Does the Demise of Abu Bakr al-Baghdadi and His Caliphate Vindicate 2014 Rand Paul?
The senator took a lot of heat five years ago for being anti-interventionist in Syria yet pro-war against ISIS.
In September 2014, in the wake of the beheading of two American journalists by the Islamic State, the usually intervention-skeptical Sen. Rand Paul (R–Ky.), then preparing a run for the 2016 Republican presidential nomination, came out in favor declaring war to "destroy ISIS militarily." This was, to put it mildly, controversial among libertarians, particularly though not only those who are fans of his famously anti-interventionist father. More hawkish libertarians, meanwhile, were still going on about Paul's allegedly "fatal pacifism." (Reason's interview with the senator at the time is at this link.)
Many have argued that Paul's tiptoeing through the political minefield created by the alarming rise of ISIS was central to his candidacy's failure to launch, thus clearing the way for another, albeit far less consistent, intervention skeptic to eventually win the nomination in an otherwise typically hawkish GOP field. But now that the U.S. has, well, destroyed ISIS military (or come as close as you can) while also refraining from launching big new interventions in Syria or elsewhere, is this at least a partial vindication for a thoroughly unloved Rand Paul straddle?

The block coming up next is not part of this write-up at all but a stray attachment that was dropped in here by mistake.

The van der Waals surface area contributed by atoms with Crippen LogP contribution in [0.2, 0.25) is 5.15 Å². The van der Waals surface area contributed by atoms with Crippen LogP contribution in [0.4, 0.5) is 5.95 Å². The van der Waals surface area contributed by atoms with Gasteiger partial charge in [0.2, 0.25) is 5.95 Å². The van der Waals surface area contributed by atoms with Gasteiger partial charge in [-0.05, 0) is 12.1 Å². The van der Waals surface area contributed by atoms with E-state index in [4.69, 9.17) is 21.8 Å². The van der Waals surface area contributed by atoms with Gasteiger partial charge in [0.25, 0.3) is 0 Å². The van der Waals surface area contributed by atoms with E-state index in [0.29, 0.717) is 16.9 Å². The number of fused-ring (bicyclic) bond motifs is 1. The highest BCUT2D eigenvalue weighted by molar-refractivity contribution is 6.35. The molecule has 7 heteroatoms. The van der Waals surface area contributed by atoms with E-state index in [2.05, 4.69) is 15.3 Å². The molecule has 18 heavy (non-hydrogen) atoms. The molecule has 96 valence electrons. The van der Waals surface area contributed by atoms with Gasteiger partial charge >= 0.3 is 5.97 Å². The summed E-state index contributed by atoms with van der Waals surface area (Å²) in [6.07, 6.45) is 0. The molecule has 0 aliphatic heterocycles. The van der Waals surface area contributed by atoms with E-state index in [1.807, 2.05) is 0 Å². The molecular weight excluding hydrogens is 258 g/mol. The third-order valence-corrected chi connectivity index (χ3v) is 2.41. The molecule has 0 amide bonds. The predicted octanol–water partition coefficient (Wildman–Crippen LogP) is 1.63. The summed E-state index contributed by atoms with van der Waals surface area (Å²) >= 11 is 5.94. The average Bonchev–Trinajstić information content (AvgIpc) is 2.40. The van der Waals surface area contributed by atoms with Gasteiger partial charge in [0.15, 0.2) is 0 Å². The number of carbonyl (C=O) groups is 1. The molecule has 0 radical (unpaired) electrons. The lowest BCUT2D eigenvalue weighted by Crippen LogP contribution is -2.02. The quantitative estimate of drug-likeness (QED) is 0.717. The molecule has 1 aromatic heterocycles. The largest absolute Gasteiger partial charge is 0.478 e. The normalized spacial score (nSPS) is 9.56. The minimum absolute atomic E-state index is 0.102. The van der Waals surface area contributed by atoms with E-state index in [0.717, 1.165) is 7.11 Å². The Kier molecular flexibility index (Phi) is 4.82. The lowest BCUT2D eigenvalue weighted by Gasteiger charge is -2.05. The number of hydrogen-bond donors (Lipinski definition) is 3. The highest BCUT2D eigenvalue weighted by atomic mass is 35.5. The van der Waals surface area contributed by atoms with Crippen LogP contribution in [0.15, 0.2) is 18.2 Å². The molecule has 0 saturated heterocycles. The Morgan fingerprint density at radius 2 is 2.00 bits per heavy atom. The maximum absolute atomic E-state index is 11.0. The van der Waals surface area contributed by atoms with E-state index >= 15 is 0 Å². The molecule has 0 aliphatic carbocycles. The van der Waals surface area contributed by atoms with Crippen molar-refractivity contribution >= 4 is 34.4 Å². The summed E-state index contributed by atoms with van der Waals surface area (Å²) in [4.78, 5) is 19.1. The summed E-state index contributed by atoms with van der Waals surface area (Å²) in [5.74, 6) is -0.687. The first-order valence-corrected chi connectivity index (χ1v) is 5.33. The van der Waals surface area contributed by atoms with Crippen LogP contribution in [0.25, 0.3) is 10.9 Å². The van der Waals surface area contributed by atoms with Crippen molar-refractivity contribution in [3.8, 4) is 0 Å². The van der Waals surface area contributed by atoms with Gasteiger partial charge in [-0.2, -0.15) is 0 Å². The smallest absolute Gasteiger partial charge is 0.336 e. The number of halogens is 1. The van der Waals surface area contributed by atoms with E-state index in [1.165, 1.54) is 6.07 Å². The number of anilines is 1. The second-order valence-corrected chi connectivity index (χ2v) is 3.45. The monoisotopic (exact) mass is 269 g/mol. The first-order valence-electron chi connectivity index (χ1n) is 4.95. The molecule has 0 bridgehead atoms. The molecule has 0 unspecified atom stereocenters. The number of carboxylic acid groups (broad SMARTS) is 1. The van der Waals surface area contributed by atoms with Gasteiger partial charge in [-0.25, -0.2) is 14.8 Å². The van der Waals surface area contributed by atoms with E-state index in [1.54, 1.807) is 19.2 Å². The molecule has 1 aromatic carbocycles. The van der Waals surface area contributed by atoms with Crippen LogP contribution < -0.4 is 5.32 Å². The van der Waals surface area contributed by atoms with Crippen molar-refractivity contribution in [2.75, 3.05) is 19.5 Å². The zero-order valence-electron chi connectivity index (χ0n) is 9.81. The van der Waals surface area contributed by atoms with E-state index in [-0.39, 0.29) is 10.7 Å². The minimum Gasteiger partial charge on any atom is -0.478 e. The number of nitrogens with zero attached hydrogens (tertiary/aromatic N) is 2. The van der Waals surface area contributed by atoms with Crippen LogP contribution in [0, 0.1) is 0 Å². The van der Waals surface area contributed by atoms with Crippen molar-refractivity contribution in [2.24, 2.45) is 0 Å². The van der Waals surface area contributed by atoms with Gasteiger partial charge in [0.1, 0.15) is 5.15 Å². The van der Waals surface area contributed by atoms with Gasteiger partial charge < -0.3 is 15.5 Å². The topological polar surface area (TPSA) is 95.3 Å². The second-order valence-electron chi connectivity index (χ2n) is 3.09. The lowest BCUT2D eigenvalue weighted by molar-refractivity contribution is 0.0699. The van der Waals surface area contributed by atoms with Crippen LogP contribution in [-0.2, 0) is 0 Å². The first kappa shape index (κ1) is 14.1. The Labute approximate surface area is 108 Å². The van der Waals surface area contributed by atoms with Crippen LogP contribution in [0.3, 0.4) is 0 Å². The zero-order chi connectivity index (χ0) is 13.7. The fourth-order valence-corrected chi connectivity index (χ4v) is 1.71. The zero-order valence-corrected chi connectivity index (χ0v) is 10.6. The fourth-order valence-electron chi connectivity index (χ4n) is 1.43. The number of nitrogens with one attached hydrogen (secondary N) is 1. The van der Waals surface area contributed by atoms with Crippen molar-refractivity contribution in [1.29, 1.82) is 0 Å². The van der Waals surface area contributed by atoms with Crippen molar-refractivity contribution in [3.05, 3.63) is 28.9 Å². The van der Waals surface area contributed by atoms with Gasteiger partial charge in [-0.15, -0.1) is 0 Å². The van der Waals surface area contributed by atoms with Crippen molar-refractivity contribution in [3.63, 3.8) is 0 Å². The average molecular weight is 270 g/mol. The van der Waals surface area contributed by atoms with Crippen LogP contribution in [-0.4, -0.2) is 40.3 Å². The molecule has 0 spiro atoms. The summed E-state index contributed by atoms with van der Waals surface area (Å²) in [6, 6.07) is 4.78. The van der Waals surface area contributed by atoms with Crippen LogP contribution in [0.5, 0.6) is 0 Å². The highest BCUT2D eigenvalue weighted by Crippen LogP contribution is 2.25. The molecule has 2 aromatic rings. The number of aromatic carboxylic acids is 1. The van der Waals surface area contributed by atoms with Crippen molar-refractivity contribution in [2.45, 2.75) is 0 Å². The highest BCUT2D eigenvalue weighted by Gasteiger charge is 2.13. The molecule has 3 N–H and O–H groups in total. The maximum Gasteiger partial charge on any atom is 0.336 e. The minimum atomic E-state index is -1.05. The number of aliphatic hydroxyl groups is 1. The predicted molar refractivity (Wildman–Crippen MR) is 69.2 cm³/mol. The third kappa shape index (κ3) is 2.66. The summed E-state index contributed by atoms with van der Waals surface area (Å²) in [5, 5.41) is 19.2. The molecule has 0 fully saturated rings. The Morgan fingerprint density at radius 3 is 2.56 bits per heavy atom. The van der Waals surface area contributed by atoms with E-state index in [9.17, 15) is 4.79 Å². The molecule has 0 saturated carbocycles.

So begins today's Reason Roundtable podcast, featuring Nick Gillespie, Peter Suderman, Matt Welch, and Katherine Mangu-Ward. The gang also argues about impeachment, the deficit, bad metaphors, and the new Yeezy. The usual, in other words.
Audio production by Ian Keyser and Regan Taylor.
Music credit: "March to Victory" by Silent Partner
Relevant links from the show:
"Trump Makes Baghdadi Death About Humiliation, not Human Rights," by Elizabeth Nolan Brown
"Rand Paul Wants to 'Destroy' ISIS Yet 'Stay the Heck Out of Their Civil War,'" by Jacob Sullum
"Rand Paul: Conservative Realist?" by Matt Welch
"The Case for Foreign-Policy 'Realism,'" by Rand Paul
"In Search of Libertarian Realism," by Matt Welch, Sheldon Richman, Christopher Preble, William Ruger, and Fernando Tesón
"When House Republicans Act Like Campus Leftists," by Elizabeth Nolan Brown
"Is William Taylor the John Dean of Ukrainegate?" by David Post
"Trump's Cronies Meddling in Ukraine Undermined U.S. Goals, Says Ambassador Taylor," by Elizabeth Nolan Brown
"Federal Deficit Hit $984 Billion Last Year—a Nearly 50 Percent Increase Since Trump Took Office," by Eric Boehm
"The Mind of Mike Judge," by Jesse Walker
"Kanye West Is Misunderstood," by Brian Doherty
What are we consuming this week?